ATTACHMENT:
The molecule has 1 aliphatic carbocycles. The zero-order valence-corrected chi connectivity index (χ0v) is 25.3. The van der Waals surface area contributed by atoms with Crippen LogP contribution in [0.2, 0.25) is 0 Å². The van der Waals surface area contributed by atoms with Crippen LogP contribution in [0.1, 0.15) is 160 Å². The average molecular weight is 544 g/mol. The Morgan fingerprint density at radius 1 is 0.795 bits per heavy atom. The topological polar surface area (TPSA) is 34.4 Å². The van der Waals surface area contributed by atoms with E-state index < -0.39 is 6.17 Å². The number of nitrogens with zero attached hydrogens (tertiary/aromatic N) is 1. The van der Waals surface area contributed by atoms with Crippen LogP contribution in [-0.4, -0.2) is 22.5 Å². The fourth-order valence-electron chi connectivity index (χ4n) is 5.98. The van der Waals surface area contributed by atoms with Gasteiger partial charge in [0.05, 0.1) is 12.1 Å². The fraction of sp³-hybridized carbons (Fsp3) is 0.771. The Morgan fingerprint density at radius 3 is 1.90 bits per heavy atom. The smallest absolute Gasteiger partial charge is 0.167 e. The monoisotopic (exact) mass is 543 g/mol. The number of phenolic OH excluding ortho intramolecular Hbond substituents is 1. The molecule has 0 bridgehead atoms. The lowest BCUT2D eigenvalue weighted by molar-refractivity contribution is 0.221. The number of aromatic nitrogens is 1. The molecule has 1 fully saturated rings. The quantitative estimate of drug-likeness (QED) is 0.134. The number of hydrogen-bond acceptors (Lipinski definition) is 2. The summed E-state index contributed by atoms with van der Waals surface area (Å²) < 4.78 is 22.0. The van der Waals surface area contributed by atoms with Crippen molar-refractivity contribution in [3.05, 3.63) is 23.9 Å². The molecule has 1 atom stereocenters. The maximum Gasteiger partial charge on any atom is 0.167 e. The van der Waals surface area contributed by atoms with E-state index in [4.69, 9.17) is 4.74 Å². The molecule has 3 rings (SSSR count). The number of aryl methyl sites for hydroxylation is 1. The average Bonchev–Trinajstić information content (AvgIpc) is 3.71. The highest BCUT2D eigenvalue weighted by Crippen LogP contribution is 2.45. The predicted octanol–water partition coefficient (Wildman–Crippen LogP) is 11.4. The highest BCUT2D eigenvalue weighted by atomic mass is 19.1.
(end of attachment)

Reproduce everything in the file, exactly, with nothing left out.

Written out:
The molecule has 1 aliphatic carbocycles. The zero-order valence-corrected chi connectivity index (χ0v) is 25.3. The van der Waals surface area contributed by atoms with Crippen LogP contribution in [0.2, 0.25) is 0 Å². The van der Waals surface area contributed by atoms with Crippen LogP contribution in [0.1, 0.15) is 160 Å². The average molecular weight is 544 g/mol. The Morgan fingerprint density at radius 1 is 0.795 bits per heavy atom. The topological polar surface area (TPSA) is 34.4 Å². The van der Waals surface area contributed by atoms with E-state index < -0.39 is 6.17 Å². The number of nitrogens with zero attached hydrogens (tertiary/aromatic N) is 1. The van der Waals surface area contributed by atoms with Crippen LogP contribution in [-0.4, -0.2) is 22.5 Å². The fourth-order valence-electron chi connectivity index (χ4n) is 5.98. The van der Waals surface area contributed by atoms with Gasteiger partial charge in [0.05, 0.1) is 12.1 Å². The fraction of sp³-hybridized carbons (Fsp3) is 0.771. The Morgan fingerprint density at radius 3 is 1.90 bits per heavy atom. The smallest absolute Gasteiger partial charge is 0.167 e. The monoisotopic (exact) mass is 543 g/mol. The number of phenolic OH excluding ortho intramolecular Hbond substituents is 1. The molecule has 0 bridgehead atoms. The lowest BCUT2D eigenvalue weighted by molar-refractivity contribution is 0.221. The number of aromatic nitrogens is 1. The molecule has 1 fully saturated rings. The quantitative estimate of drug-likeness (QED) is 0.134. The number of hydrogen-bond acceptors (Lipinski definition) is 2. The summed E-state index contributed by atoms with van der Waals surface area (Å²) < 4.78 is 22.0. The van der Waals surface area contributed by atoms with Crippen molar-refractivity contribution in [3.05, 3.63) is 23.9 Å². The molecule has 1 atom stereocenters. The maximum Gasteiger partial charge on any atom is 0.167 e. The van der Waals surface area contributed by atoms with E-state index in [4.69, 9.17) is 4.74 Å². The molecule has 3 rings (SSSR count). The number of aryl methyl sites for hydroxylation is 1. The average Bonchev–Trinajstić information content (AvgIpc) is 3.71. The highest BCUT2D eigenvalue weighted by Crippen LogP contribution is 2.45. The predicted octanol–water partition coefficient (Wildman–Crippen LogP) is 11.4. The highest BCUT2D eigenvalue weighted by atomic mass is 19.1.